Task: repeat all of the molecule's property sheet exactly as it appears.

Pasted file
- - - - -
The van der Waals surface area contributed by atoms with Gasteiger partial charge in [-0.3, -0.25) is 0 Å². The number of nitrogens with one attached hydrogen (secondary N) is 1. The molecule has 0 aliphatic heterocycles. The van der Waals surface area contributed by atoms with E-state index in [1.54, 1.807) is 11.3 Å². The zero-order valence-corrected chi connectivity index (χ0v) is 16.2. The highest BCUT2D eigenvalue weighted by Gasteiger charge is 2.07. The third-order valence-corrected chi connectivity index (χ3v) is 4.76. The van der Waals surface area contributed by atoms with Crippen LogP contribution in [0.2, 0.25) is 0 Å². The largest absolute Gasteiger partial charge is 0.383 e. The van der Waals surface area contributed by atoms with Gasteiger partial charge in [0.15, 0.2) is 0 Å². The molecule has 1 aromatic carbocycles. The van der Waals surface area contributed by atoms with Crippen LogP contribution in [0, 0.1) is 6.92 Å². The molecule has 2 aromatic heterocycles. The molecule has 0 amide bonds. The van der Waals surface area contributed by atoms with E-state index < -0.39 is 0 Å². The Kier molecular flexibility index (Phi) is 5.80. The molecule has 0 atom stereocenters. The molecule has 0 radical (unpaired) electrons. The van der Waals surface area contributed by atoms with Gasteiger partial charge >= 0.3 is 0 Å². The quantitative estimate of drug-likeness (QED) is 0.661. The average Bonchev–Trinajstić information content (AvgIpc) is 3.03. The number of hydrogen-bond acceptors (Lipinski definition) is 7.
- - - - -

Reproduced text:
The van der Waals surface area contributed by atoms with Gasteiger partial charge in [-0.3, -0.25) is 0 Å². The number of nitrogens with one attached hydrogen (secondary N) is 1. The molecule has 0 aliphatic heterocycles. The van der Waals surface area contributed by atoms with E-state index in [1.54, 1.807) is 11.3 Å². The zero-order valence-corrected chi connectivity index (χ0v) is 16.2. The highest BCUT2D eigenvalue weighted by Gasteiger charge is 2.07. The third-order valence-corrected chi connectivity index (χ3v) is 4.76. The van der Waals surface area contributed by atoms with Crippen LogP contribution in [0.2, 0.25) is 0 Å². The largest absolute Gasteiger partial charge is 0.383 e. The van der Waals surface area contributed by atoms with Gasteiger partial charge in [0.15, 0.2) is 0 Å². The molecule has 1 aromatic carbocycles. The van der Waals surface area contributed by atoms with Crippen LogP contribution in [0, 0.1) is 6.92 Å². The molecule has 2 aromatic heterocycles. The molecule has 0 amide bonds. The van der Waals surface area contributed by atoms with E-state index < -0.39 is 0 Å². The Kier molecular flexibility index (Phi) is 5.80. The molecule has 0 atom stereocenters. The molecule has 0 radical (unpaired) electrons. The van der Waals surface area contributed by atoms with Gasteiger partial charge >= 0.3 is 0 Å². The quantitative estimate of drug-likeness (QED) is 0.661. The average Bonchev–Trinajstić information content (AvgIpc) is 3.03. The number of hydrogen-bond acceptors (Lipinski definition) is 7.